Creativity is not a skill, or something that you can be taught—it is digging into YOU and pulling out those imaginative thoughts that are already there. Having a Graphic Design background, I am always looking for new ways to come up with simple and engaging communications. I have come to realize that finding your creative self takes effort in thinking outside of your ordinary comfort zone. It requires exploring new and different ways of doing things. Don’t be scared, just do it—say the idea out loud or write it down and make it real. It can possibly work to your advantage in the end.

My creative process is finding inspiration from people I talk to and places I visit, and jotting down information (whatever comes to mind) that I may or may not use. The point is that it is important to take note of things you come across because you never know when or where they may be useful. Working at Trion, I have learned to think more openly and freely about how to approach my everyday tasks and how to apply my creative process to help communicate employee benefits and wellness to our clients.

For example, after rambling through all of my thoughts on a newsletter cover idea for one of our clients, I finally stepped away, referred to my book of notes and envisioned myself seeing the result through their eyes. Focusing on the needs of our clients and what they represent is a crucial part of this process. In the end, it worked out well, and I was able to produce a cover page that was both appealing and pleasing to the client.

Therefore, when you’re trying to find inspiration for a project, mix things up a little, take risks and see what happens. You may be surprised and proud of what you can accomplish. Being creative is there within us all and it may mean something different for all of us. Finding your process to come up with new ideas may take time and energy, but trust that the ability is there.

As a great woman once said…“You can’t use up creativity. The more you use, the more you have.”
― Maya Angelou

 

Written by Amy Boulden

Amy works as a benefits communications specialist. Her creative background in graphic design has allowed her to create a library of client communications. Amy’s approach is to focus on simple, clear language and relatable graphics to effectively educate employees.

Trion Communications amy.boulden@trion-mma.com

What’s a “Good” Idea, Anyway?

What’s a “Good” Idea, Anyway?

I’ve come to realize something important about the brainstorming/creative process: some ideas are more important than others.

Now, that’s different than the age old saying, “There’s no such thing as a bad idea.” What I’m suggesting is that some ideas carry more weight than others. Some propel the creative process forward, some help it change direction, and others are simply that great idea. Either way, brainstorming and acknowledging the fluidity of the creative process is the key to understanding how to develop an effective, unique communications strategy.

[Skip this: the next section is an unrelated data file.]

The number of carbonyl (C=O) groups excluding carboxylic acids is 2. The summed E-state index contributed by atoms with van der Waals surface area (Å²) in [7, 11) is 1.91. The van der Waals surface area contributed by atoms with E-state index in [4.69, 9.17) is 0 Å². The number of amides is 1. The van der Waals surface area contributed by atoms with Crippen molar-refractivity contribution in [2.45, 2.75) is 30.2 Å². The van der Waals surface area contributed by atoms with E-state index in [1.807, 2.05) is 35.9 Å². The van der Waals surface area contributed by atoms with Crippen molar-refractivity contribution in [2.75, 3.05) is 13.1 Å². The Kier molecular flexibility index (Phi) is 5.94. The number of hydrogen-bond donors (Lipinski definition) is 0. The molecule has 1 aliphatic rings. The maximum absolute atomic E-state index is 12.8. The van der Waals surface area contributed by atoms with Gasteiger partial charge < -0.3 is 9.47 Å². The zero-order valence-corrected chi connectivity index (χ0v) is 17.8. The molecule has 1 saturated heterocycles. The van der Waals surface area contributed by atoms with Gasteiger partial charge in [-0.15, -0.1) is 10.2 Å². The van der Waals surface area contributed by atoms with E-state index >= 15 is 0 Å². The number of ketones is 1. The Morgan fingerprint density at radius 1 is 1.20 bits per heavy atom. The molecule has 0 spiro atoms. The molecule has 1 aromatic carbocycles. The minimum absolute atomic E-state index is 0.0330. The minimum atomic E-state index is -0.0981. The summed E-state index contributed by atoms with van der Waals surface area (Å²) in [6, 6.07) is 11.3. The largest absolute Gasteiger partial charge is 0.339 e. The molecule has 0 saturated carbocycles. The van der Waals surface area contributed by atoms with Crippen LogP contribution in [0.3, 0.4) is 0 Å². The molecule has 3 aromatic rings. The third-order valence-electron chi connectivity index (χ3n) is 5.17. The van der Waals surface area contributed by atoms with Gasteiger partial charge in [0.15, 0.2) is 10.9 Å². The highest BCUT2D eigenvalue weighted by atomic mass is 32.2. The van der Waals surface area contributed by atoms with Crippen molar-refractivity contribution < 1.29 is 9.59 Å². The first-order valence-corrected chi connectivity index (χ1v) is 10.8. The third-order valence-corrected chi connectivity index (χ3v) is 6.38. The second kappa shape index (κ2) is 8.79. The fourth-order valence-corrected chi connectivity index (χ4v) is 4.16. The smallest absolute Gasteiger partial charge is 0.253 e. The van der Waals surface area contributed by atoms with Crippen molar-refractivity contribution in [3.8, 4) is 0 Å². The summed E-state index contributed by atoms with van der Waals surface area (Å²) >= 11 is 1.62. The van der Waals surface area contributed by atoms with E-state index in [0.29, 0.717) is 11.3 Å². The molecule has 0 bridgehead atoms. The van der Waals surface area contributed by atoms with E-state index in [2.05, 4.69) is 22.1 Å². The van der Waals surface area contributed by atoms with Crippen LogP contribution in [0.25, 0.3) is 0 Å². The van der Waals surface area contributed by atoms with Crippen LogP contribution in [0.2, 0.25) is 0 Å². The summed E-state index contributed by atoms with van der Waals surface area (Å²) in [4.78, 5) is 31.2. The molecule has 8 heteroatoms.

As you know, strategies are built upon a foundation of ideas. How do we want to communicate the implementation of a Consumer Driven Health Plan (CDHP)? How should we brand a health and wellness initiative for a retail food store chain?

There are a few different steps that lead to successful idea generation. But the catch is that they don’t always occur in the same order. This lack of linearity can help us understand this sometimes unpredictable process. Check out how I’m breaking down the creative brainstorm:

  1. Prepare: This is where you dive in—immerse yourself in the information, absorb relevant facts, statistics, opinions of subject matter experts. By gaining a solid foundation of background information, you’ll be better equipped to generate meaningful ideas.
  1. Incubate: This step is where the information you’ve gathered starts to churn. You’ll start to see how different thoughts and opinions relate to each other. It’s important not to rush it—sometimes it can take minutes, hours, weeks or even months. But you also need to work with what you’ve got, like when you’re pulled into a quick brainstorming session and you have one hour to come up with a new brand. Don’t let timing limit your ability to think outside of the box.
  1. Recognize the “aha” moment: As ideas begin to mature, you’ll experience an epiphany of some sort. Your thoughts come together in a way that makes sense. Although the smallest part of the creative process, this moment is often pivotal in finding one of those great ideas.
  1. Evaluate: This part of the process is where you decide if the “aha” moment is worth pursuing. In other words, should you ask your peers what they think? Should you seek client approval before moving forward? This step often presents a challenge because of limited time and a large amount of ideas. That’s why it’s important to take a moment to reflect and ask yourself, “Does this particular idea have merit?”
  1. Elaborate: Typically the final stage, this is when you will do the actual work. Whether you test the idea, work through it, or collaborate with your peers to add to it, the process of elaboration is the most tangible of the creative brainstorming steps.

I hope these stages help you to wrap your arms around the lofty creative process. Keep these steps in mind when you’re tasked with developing an idea—with your team, for a client, or for another reason entirely. And remember, whether your idea was a building block, or the “be all-end all”, your contribution to the creative process is necessary. So, don’t be afraid to jump in!

Sources: www.jamestaylor.com, www.smallbusiness.com, www.psychologydiscussion.net

Written by Katie Oberkircher

Trion Communications katie.oberkircher@trion-mma.com